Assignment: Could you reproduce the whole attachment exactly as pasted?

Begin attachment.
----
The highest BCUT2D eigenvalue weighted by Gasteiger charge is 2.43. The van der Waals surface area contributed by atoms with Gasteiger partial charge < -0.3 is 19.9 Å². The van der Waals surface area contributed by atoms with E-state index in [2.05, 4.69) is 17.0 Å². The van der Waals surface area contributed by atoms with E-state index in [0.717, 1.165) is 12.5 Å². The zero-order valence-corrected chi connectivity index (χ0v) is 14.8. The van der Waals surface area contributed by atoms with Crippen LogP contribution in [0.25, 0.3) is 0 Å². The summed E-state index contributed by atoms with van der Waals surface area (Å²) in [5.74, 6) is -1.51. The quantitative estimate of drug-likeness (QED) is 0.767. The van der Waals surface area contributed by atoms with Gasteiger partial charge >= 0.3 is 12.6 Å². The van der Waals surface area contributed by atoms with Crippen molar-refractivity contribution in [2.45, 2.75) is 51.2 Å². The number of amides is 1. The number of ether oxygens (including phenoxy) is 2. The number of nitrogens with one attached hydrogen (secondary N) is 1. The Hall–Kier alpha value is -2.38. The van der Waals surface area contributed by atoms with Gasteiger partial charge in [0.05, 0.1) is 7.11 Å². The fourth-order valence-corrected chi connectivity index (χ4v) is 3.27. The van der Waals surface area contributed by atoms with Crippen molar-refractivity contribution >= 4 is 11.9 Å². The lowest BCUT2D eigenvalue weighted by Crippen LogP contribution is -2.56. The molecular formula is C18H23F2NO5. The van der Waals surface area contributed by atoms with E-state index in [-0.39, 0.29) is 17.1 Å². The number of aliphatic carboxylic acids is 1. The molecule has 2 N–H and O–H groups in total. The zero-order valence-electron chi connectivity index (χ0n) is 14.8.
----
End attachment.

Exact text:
The highest BCUT2D eigenvalue weighted by Gasteiger charge is 2.43. The van der Waals surface area contributed by atoms with Gasteiger partial charge < -0.3 is 19.9 Å². The van der Waals surface area contributed by atoms with E-state index in [2.05, 4.69) is 17.0 Å². The van der Waals surface area contributed by atoms with E-state index in [0.717, 1.165) is 12.5 Å². The zero-order valence-corrected chi connectivity index (χ0v) is 14.8. The van der Waals surface area contributed by atoms with Crippen LogP contribution in [0.25, 0.3) is 0 Å². The summed E-state index contributed by atoms with van der Waals surface area (Å²) in [5.74, 6) is -1.51. The quantitative estimate of drug-likeness (QED) is 0.767. The van der Waals surface area contributed by atoms with Gasteiger partial charge >= 0.3 is 12.6 Å². The van der Waals surface area contributed by atoms with Crippen molar-refractivity contribution in [2.45, 2.75) is 51.2 Å². The number of amides is 1. The number of ether oxygens (including phenoxy) is 2. The number of nitrogens with one attached hydrogen (secondary N) is 1. The Hall–Kier alpha value is -2.38. The van der Waals surface area contributed by atoms with Gasteiger partial charge in [0.05, 0.1) is 7.11 Å². The fourth-order valence-corrected chi connectivity index (χ4v) is 3.27. The van der Waals surface area contributed by atoms with Crippen molar-refractivity contribution >= 4 is 11.9 Å². The lowest BCUT2D eigenvalue weighted by Crippen LogP contribution is -2.56. The molecular formula is C18H23F2NO5. The van der Waals surface area contributed by atoms with E-state index in [-0.39, 0.29) is 17.1 Å². The number of aliphatic carboxylic acids is 1. The molecule has 2 N–H and O–H groups in total. The zero-order valence-electron chi connectivity index (χ0n) is 14.8.